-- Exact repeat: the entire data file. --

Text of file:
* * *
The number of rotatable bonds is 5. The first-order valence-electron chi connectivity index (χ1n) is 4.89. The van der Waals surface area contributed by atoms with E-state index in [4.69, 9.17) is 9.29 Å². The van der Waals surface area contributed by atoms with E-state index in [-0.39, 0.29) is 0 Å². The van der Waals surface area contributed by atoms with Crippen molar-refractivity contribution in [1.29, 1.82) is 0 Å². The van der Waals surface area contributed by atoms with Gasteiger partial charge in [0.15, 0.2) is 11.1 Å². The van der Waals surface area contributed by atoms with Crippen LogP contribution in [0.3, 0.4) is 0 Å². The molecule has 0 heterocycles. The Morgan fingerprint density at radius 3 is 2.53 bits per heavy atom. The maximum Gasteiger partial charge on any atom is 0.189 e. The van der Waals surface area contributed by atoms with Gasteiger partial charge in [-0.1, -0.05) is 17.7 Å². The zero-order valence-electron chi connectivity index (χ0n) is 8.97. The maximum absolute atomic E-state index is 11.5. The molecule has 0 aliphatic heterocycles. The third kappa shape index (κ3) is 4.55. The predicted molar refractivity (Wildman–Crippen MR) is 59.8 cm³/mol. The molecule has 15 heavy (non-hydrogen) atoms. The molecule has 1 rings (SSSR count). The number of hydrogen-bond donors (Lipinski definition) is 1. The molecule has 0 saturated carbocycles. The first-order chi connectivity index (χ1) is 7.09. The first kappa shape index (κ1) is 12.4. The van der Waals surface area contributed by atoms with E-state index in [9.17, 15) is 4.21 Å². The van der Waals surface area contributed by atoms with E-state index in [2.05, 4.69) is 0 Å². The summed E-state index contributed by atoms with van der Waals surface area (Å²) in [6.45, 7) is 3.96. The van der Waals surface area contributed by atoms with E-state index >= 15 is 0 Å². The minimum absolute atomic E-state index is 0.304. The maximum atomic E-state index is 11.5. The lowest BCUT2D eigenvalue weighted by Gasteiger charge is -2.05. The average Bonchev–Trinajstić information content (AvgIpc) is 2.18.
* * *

The number of rotatable bonds is 5. The first-order valence-electron chi connectivity index (χ1n) is 4.89. The van der Waals surface area contributed by atoms with E-state index in [4.69, 9.17) is 9.29 Å². The van der Waals surface area contributed by atoms with E-state index in [-0.39, 0.29) is 0 Å². The van der Waals surface area contributed by atoms with Crippen molar-refractivity contribution in [1.29, 1.82) is 0 Å². The van der Waals surface area contributed by atoms with Gasteiger partial charge in [0.15, 0.2) is 11.1 Å². The van der Waals surface area contributed by atoms with Crippen LogP contribution in [0.3, 0.4) is 0 Å². The molecule has 0 heterocycles. The Morgan fingerprint density at radius 3 is 2.53 bits per heavy atom. The maximum Gasteiger partial charge on any atom is 0.189 e. The van der Waals surface area contributed by atoms with Gasteiger partial charge in [-0.1, -0.05) is 17.7 Å². The zero-order valence-electron chi connectivity index (χ0n) is 8.97. The maximum absolute atomic E-state index is 11.5. The molecule has 0 aliphatic heterocycles. The third kappa shape index (κ3) is 4.55. The predicted molar refractivity (Wildman–Crippen MR) is 59.8 cm³/mol. The molecule has 15 heavy (non-hydrogen) atoms. The molecule has 1 rings (SSSR count). The number of hydrogen-bond donors (Lipinski definition) is 1. The molecule has 0 saturated carbocycles. The first-order chi connectivity index (χ1) is 7.09. The first kappa shape index (κ1) is 12.4. The van der Waals surface area contributed by atoms with E-state index in [9.17, 15) is 4.21 Å². The van der Waals surface area contributed by atoms with E-state index in [2.05, 4.69) is 0 Å². The summed E-state index contributed by atoms with van der Waals surface area (Å²) in [6.45, 7) is 3.96. The van der Waals surface area contributed by atoms with E-state index >= 15 is 0 Å². The minimum absolute atomic E-state index is 0.304. The maximum atomic E-state index is 11.5. The lowest BCUT2D eigenvalue weighted by Gasteiger charge is -2.05. The average Bonchev–Trinajstić information content (AvgIpc) is 2.18.